School report cards trouble Bentonville School Board | Arkansas Blog

Monday, May 2, 2016

School report cards trouble Bentonville School Board

Posted By on Mon, May 2, 2016 at 10:12 AM

click to enlarge MIKE POORE Can he do for Little Rock what he's done for Bentonville? - BRIAN CHILSON
  • Brian Chilson
  • MIKE POORE Can he do for Little Rock what he's done for Bentonville?
The Bentonville School District has been much in the news for its fight against non-discrimination protection for LGBT staff and students; recent talk of revival of a Bible class proposal, and the hiring of its superintendent, Mike Poore, by the state to run the Little Rock School District while in state receivership.

I follow the Bentonville Public Schools United page on Facebook, for its progressive outlook on local school matters. A recent thread covered the School Board's unhappiness with the latest school report cards.

Of the district's 18 schools, nine, or half of them, declined in grades this year from last year, including an elementary school that dropped by two letter grades, to a D. It had no A-graded schools, against five last year. Only one school improved its grade — Bright Middle went from a C to a B.

This prompted some Board comment, as reported on the Facebook page during its "live" report on a school board meeting. Quotes from the page:

* [Joe] Quinn had asked for a one-page handout that they can give parents coming [into] the district. That is what he is presenting now.

* [Travis] Riggs says the state report cards are confusing to parents and he wants to leave the grades off the one page data sheet. [Rebecca] Powers wants to leave the grade on but make it less noticeable.

* [Grant] Lightle wants to leave the grade on but add a line that says "x school ranked better than x% of schools in the state"

* [Willie] Cowgur wants to be transparent with the grades but define it in their terms.
The Board discussion drew some comments from followers of the Facebook page. For example:

*  "With all the talk tonight about offending people, I have to say I'm a little offended they all seem to think parents aren't smart enough to understand what the grades mean and represent. And saying a C school is in the top whatever percent of the state, to me, sends the message that schools in this state are not great overall."

* "So, here's the thing. All this talk about how to disguise the fact that the grades weren't what they were hoping for and explaining it for us or defining it in their own terms seems pointless to me. The grades are readily available public information. The grades show up in the Zillow listings when people consider buying homes. People will learn that information without the district filter anyway, so hiding it seems deceptive. We can debate the merits of the system or make excuses for the test all we want, but in the end, it is what it is. And I wish they'd spent more time talking about how to improve the grades than on how to hide or downplay them. The test scores might be questionable but other factors such as graduation rates, TAGG graduation rates (which we saw Monday are abysmal), FRL all factor into the grades too. Solve the problem; don't try to hide the results or assume parents are too dumb to figure it out. In a district with a public trust problem this whole conversation pissed me off.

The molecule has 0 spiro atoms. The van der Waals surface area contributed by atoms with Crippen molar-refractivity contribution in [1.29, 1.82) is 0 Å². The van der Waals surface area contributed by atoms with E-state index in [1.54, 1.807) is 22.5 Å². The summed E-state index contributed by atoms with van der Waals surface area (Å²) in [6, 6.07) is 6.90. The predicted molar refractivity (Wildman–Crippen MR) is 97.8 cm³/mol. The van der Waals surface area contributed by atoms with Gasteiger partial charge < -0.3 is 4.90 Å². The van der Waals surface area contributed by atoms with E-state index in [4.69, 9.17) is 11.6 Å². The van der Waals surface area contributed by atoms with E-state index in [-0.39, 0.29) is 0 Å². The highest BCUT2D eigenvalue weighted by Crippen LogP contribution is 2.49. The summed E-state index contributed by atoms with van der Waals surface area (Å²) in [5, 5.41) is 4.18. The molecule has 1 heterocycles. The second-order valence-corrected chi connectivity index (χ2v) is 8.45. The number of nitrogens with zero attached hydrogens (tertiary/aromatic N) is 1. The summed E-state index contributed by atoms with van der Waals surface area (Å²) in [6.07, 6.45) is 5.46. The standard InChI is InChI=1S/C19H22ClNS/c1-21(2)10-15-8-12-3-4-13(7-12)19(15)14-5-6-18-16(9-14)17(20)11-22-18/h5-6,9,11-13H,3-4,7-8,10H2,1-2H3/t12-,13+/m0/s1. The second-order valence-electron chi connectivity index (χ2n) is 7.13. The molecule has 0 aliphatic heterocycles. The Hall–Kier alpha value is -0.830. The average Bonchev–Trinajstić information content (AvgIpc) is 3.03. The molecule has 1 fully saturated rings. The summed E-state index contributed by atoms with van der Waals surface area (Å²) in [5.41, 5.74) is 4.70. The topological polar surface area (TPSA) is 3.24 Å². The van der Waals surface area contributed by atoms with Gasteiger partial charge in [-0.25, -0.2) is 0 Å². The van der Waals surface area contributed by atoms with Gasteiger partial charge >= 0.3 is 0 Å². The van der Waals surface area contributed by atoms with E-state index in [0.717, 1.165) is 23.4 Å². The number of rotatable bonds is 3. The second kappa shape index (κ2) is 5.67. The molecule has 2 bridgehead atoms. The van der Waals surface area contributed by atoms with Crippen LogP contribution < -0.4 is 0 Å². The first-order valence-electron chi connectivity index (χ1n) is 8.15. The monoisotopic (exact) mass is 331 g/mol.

* "TRANSPARENCY. It is what it is. Don't play hide the ball. Immature and amateurish."
Single-letter report cards for schools, particularly schools with widely divergent populations, are silly. But the Bentonville Board discussion seems relevant given Little Rock's takeover for "failure" of six of 48 schools and for the state's choice of a Bentonville superintendent to save the district. Or at least run things until the Walton Family Foundation of Bentonville can achieve its aim of privatizing the entire district — farming out operation to private management companies with public dollars.

For the record, in Little Rock, 12 schools improved their report card grades this year and eight declined. Three schools lost A status and one retained it.

PS: Speaking of that request for a Bible course in Bentonville. Here's the document by which Board member Brent Leas proposed the addition.



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